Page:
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  19. Sherri Irvin (2009). Teaching and Learning Guide For: Authors, Intentions and Literary Meaning. Philosophy Compass 4 (1):287-291.score: 8.0
    The relationship of the author's intention to the meaning of a literary work has been a persistently controversial topic in aesthetics. Anti-intentionalists Wimsatt and Beardsley, in the 1946 paper that launched the debate, accused critics who fueled their interpretative activity by poring over the author's private diaries and life story of committing the 'fallacy' of equating the work's meaning, properly determined by context and linguistic convention, with the meaning intended by the author. Hirsch responded that context and convention are not (...)
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  20. William K. Frankena (1966). J. D. Wild on Responsibility. Philosophy and Phenomenological Research 27 (1):90-96.score: 8.0
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  21. Randal Halfmann, Daniel F. Jarosz, Sandra K. Jones, Amelia Chang, Alex K. Lancaster & Susan Lindquist (2012). Prions Are a Common Mechanism for Phenotypic Inheritance in Wild Yeasts. In Jeffrey Kastner (ed.), Nature. Mit Press. 363-368.score: 8.0
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  22. Jamie Allen (2012). Cum on Feel the Noize. Continent 2 (1):56-58.score: 8.0
    continent. 2.1 (2012): 56–58 Nechvatal, Joseph, Immersion Into Noise , Open Humanities Press, 2011, 267 pp, $23.99 (pbk), ISBN 1-60785-241-1. As someone who’s knowledge of “art” mostly began with the domestic (Western) and Japanese punk and noise scenes of the late 80’s and early 90’s, practices and theories of noise fall rather close to my heart. It is peeking into the esoteric enclaves of weird music and noise that helped me understand what I think I might like art to be: (...)
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  23. Kelly Comfort (2011). European Aestheticism and Spanish American Modernismo: Artist Protagonists and the Philosophy of Art for Art's Sake. Palgrave Macmillan.score: 8.0
    Introduction: Redefining the role of art and the artist at the turn of the century -- pt. 1. The artist avoids "art for life's sake." The artist as critic and liar: the unreal and amoral as art in Oscar Wilde -- The artist and creative receptor: the subjective impression as art in José Asunción Silva -- pt. 2. The artist protests "art for the market's sake." The artist as elitist taster: the unprofaned and unconsumed as art in J.-K. Huysmans -- (...)
     
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  24. K. W. Wild (1939). Plato's Presentation of Intuitive Mind in His Portrait of Socrates. Philosophy 14 (55):326 - 340.score: 8.0
  25. Thomas K. Landauer (1989). Some Bad and Some Good Reasons for Studying Memory and Cognition in the Wild. In L. Poon, David C. Rubin & B. Wilson (eds.), Everyday Cognition in Adulthood and Late Life. Cambridge University Press. 116--125.score: 8.0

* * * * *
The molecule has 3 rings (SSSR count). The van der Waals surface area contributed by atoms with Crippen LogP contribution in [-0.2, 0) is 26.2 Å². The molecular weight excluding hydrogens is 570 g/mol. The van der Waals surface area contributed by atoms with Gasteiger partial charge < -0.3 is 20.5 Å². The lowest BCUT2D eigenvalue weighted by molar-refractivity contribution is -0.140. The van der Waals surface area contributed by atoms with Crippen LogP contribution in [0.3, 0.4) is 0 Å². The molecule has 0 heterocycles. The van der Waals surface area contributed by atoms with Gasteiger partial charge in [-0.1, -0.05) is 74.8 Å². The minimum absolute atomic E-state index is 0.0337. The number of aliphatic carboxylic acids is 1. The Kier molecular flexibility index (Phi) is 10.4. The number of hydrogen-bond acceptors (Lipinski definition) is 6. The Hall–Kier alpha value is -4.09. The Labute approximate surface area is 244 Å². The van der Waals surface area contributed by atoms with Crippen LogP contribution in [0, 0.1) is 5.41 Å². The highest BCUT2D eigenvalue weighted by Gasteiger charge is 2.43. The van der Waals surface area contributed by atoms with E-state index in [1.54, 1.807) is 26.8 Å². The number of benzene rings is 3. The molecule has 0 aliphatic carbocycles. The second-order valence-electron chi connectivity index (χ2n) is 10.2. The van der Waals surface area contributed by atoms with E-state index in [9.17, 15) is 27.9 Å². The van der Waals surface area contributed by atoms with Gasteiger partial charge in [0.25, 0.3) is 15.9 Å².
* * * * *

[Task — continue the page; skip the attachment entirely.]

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  26. B. E. Morton, R. J. Blanchard, E. M. C. Lee, K. Pang & D. C. Blanchard (1983). Use of [14C]-2-Deoxyglucose to Detect Regional Brain Activities Associated with Fearful Behavior in Wild Norway Rats. Bulletin of the Psychonomic Society 21 (3):235-238.score: 8.0
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  27. Robert Wild (1994). Catherine de Hueck Doherty and G. K. Chesterton. The Chesterton Review 20 (4):559-563.score: 8.0
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  28. R. K. Sawyer (2012). Response to “Emergence in Sociology”. Philosophy of the Social Sciences 42 (2):270-275.score: 4.0
    Jens Greve has accurately summarized nonreductive individualism (NRI) and has made an important contribution to an ongoing discussion concerning individualism, reductionism, and emergentism. Greve’s primary criticism is of my account of downward causation, and he cites Kim’s critique of Fodor by analogy. I argue that my original paper already addressed Kim’s critique, by drawing on other philosophers of mind that Greve does not engage with, to make an argument for downward causation based on wild disjunction. Further, I argue that Greve (...)
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  29. P. C. Phondani, R. K. Maikhuri & N. S. Bisht (2013). Endorsement of Ethnomedicinal Knowledge Towards Conservation in the Context of Changing Socio-Economic and Cultural Values of Traditional Communities Around Binsar Wildlife Sanctuary in Uttarakhand, India. Journal of Agricultural and Environmental Ethics 26 (3):573-600.score: 4.0
    The study of the interrelationship between ethnomedicinal knowledge and socio-cultural values needs to be studied mainly for the simple reason that culture is not only the ethical imperative for development, it is also the condition of its sustainability; for their exists a symbiotic relationship between habitats and cultures. The traditional communities around Binsar Wildlife Sanctuary of Uttarakhand state in India have a rich local health care tradition, which has been in practice for the past hundreds of years. The present study (...)
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  30. Kimberly K. Smith (2005). What is Africa to Me?: Wilderness in Black Thought From 1860 to 1930. Environmental Ethics 27 (3):279-297.score: 4.0
    The concept of wilderness found in the black American intellectual tradition poses a provocative alternative to the preservationist concept. For black writers, the wilderness is not radically separate from human society but has an important historical and social dimension. Nor is it merely a feature of the external landscape; there is also a wilderness within, a vital energy that derives from and connects one to the external wilderness. Wilderness is the origin and foundation of culture; preserving it means preserving not (...)
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  31. Kimberly K. Smith (2008). What is Africa to Me? Environmental Ethics 27 (3):279-297.score: 4.0
    The concept of wilderness found in the black American intellectual tradition poses a provocative alternative to the preservationist concept. For black writers, the wilderness is not radically separate from human society but has an important historical and social dimension. Nor is it merely a feature of the external landscape; there is also a wilderness within, a vital energy that derives from and connects one to the external wilderness. Wilderness is the origin and foundation of culture; preserving it means preserving not (...)